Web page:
I grew up in a town of three thousand people. It served a much larger community of villages, for want of a better word, and small farms and stations. A station for the benefit of Canadian readers is a very large farm where sheep and or cattle are raised.
The town was cut in two by a large green river. It wasn’t divided in half as the northern section was much smaller than the south where the shops and most of the facilities were located. The north’s important venues and businesses were the showgrounds, the racecourse, the railway station, a primary school and a butter factory.
We lived in the south on a street a block over from the river. Many of the streets in the town had been named when the British ruled India and ours was one of these. A row of phoenix palms were planted along out side of the street. They were decorative but useless as far as kids were concerned. You can’t climb a phoenix palm.
In a small town you know everybody and everybody knows you. My dad and uncle owned a hardware shop and right next their two other brothers ran a clothing store. People knew I belonged to one of the men but would ask me who my father was. I’d tell them he was the tall one in the hardware shop. It was a fair question since I had one sister and twelve cousins.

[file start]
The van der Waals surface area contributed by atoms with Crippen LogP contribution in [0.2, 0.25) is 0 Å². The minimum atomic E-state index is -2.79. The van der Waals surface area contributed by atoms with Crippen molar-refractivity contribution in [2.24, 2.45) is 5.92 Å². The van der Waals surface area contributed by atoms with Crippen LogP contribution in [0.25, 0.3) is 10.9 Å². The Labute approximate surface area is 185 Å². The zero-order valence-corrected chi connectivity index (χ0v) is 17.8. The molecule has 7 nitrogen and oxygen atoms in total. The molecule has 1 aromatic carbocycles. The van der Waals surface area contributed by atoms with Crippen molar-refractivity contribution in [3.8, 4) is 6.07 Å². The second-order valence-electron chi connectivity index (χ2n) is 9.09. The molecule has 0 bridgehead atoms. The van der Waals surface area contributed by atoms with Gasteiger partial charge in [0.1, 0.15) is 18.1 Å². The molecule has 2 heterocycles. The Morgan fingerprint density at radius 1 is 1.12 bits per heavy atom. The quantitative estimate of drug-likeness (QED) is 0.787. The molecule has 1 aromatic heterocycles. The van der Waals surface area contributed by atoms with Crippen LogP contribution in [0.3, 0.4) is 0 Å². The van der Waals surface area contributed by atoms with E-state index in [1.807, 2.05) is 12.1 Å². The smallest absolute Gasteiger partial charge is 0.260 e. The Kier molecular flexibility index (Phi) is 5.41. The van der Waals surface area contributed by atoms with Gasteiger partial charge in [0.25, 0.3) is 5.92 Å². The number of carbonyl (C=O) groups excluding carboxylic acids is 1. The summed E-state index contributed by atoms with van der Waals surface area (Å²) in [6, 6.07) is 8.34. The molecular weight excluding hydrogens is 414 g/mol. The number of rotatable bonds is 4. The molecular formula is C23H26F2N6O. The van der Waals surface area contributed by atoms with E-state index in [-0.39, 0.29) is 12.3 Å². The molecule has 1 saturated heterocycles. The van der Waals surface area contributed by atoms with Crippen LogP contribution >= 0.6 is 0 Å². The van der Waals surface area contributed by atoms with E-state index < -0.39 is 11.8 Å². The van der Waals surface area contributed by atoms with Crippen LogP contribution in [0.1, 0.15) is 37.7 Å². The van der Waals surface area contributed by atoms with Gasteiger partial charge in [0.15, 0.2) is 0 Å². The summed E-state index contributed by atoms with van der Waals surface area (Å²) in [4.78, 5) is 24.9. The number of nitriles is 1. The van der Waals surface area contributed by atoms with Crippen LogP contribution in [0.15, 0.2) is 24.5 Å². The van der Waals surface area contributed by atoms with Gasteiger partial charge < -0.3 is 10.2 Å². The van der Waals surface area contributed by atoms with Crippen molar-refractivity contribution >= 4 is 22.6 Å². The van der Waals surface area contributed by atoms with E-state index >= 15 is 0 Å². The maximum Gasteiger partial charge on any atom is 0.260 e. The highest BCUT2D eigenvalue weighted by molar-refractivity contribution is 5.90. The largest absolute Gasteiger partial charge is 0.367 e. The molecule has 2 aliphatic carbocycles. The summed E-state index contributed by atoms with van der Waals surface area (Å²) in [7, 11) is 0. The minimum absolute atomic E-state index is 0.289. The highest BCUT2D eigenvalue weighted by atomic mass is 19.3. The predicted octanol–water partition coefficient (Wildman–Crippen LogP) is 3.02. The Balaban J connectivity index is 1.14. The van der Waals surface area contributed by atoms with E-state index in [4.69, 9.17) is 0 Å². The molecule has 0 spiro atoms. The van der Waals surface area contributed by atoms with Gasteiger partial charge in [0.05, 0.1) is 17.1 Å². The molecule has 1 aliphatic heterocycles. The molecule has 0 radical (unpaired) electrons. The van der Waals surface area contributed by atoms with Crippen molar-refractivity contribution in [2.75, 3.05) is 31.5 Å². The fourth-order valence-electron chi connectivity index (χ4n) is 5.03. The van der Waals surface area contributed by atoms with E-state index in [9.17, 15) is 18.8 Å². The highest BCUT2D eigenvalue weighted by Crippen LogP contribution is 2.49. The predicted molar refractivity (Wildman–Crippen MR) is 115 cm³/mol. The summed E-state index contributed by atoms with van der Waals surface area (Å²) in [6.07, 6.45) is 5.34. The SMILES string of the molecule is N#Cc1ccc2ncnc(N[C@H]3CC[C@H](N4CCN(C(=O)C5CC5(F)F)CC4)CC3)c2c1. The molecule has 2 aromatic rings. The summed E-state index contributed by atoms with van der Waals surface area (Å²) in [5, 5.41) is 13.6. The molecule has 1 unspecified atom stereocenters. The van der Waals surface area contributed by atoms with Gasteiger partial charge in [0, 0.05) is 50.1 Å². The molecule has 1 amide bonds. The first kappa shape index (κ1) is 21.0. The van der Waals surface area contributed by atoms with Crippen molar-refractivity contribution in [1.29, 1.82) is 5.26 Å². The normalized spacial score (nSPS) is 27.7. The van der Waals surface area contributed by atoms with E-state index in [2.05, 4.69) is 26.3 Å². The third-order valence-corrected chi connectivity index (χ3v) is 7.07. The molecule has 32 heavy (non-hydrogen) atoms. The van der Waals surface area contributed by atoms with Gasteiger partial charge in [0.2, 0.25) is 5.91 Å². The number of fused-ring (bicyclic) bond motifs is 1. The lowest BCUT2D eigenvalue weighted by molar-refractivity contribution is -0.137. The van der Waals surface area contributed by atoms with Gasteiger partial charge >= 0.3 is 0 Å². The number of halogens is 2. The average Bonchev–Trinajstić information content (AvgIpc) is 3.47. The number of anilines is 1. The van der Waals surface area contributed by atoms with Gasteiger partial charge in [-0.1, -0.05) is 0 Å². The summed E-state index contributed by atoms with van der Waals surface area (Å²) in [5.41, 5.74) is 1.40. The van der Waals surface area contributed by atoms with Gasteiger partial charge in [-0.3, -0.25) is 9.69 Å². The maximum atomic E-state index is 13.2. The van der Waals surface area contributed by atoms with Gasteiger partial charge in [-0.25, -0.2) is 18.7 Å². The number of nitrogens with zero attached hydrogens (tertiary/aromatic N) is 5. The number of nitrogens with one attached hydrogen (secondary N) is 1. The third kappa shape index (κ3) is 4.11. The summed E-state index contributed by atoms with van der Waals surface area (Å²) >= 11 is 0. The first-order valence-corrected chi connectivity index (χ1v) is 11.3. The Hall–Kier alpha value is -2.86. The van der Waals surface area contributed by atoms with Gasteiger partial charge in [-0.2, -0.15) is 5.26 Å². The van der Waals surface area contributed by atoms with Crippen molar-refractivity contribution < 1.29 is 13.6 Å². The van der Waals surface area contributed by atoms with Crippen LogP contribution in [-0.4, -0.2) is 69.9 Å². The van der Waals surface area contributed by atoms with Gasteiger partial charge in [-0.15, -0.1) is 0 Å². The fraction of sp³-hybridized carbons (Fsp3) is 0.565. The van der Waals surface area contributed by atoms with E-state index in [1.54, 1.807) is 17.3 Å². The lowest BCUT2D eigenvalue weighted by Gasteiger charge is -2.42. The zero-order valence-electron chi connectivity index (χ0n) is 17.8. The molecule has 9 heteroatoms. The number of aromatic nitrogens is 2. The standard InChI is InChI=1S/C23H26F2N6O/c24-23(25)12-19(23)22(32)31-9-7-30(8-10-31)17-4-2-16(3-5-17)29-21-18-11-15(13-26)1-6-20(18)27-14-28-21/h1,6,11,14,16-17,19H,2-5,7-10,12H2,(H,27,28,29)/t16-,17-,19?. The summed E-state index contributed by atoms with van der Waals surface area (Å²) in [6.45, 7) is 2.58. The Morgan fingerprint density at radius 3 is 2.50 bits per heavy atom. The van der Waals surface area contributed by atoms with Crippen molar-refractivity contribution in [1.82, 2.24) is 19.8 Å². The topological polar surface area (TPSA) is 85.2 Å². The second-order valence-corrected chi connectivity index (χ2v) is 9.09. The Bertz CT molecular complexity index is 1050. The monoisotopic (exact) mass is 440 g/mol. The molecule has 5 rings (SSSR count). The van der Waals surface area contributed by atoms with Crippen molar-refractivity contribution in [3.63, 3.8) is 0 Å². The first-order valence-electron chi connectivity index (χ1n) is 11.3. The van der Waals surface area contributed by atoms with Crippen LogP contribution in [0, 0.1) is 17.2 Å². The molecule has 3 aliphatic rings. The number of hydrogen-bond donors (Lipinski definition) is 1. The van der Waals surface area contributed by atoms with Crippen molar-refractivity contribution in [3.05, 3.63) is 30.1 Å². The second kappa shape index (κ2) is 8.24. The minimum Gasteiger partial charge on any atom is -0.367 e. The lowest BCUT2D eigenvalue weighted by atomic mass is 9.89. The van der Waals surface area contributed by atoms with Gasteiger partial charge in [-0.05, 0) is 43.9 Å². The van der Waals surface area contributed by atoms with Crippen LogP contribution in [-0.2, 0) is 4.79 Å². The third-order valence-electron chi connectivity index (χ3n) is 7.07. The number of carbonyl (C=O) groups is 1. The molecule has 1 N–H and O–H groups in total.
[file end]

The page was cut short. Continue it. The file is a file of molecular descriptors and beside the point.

Rumours circulated by wildfire and it was hard to keep anything a secret. Everyone knew if a doctor was having an affair with one of his patients. Our family always knew about any death before the obituary reached the newspaper because the local undertaker and our good friend lived across the road. He visited us every night after the evening meal to spread any news and probably to avoid any hassle while the kitchen in his house was being tidied.
I’ll write more about our ton next week.